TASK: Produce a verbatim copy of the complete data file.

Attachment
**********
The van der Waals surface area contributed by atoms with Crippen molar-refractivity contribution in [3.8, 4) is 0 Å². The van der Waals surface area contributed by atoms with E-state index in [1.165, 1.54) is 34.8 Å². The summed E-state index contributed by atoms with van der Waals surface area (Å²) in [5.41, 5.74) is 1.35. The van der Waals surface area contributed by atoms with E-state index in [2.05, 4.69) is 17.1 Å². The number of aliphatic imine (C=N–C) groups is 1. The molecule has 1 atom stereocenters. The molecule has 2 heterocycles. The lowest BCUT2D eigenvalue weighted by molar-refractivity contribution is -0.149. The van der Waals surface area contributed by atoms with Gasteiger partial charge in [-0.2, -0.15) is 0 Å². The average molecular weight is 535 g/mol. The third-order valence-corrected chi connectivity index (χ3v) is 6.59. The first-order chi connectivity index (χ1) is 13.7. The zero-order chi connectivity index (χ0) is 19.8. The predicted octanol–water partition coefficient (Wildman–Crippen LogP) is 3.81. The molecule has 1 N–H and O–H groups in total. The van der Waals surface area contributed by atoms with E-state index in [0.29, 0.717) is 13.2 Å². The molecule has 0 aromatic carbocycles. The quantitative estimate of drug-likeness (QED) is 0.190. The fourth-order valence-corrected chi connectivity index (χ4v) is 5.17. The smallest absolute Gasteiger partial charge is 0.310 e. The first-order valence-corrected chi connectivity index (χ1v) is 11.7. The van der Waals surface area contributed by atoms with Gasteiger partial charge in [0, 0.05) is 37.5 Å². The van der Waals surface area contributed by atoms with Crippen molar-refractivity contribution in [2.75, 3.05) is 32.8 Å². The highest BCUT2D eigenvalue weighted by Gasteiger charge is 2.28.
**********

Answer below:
The van der Waals surface area contributed by atoms with Crippen molar-refractivity contribution in [3.8, 4) is 0 Å². The van der Waals surface area contributed by atoms with E-state index in [1.165, 1.54) is 34.8 Å². The summed E-state index contributed by atoms with van der Waals surface area (Å²) in [5.41, 5.74) is 1.35. The van der Waals surface area contributed by atoms with E-state index in [2.05, 4.69) is 17.1 Å². The number of aliphatic imine (C=N–C) groups is 1. The molecule has 1 atom stereocenters. The molecule has 2 heterocycles. The lowest BCUT2D eigenvalue weighted by molar-refractivity contribution is -0.149. The van der Waals surface area contributed by atoms with Gasteiger partial charge in [-0.2, -0.15) is 0 Å². The average molecular weight is 535 g/mol. The third-order valence-corrected chi connectivity index (χ3v) is 6.59. The first-order chi connectivity index (χ1) is 13.7. The zero-order chi connectivity index (χ0) is 19.8. The predicted octanol–water partition coefficient (Wildman–Crippen LogP) is 3.81. The molecule has 1 N–H and O–H groups in total. The van der Waals surface area contributed by atoms with E-state index in [0.29, 0.717) is 13.2 Å². The molecule has 0 aromatic carbocycles. The quantitative estimate of drug-likeness (QED) is 0.190. The fourth-order valence-corrected chi connectivity index (χ4v) is 5.17. The smallest absolute Gasteiger partial charge is 0.310 e. The first-order valence-corrected chi connectivity index (χ1v) is 11.7. The van der Waals surface area contributed by atoms with Gasteiger partial charge in [0, 0.05) is 37.5 Å². The van der Waals surface area contributed by atoms with Crippen molar-refractivity contribution in [2.75, 3.05) is 32.8 Å². The highest BCUT2D eigenvalue weighted by Gasteiger charge is 2.28.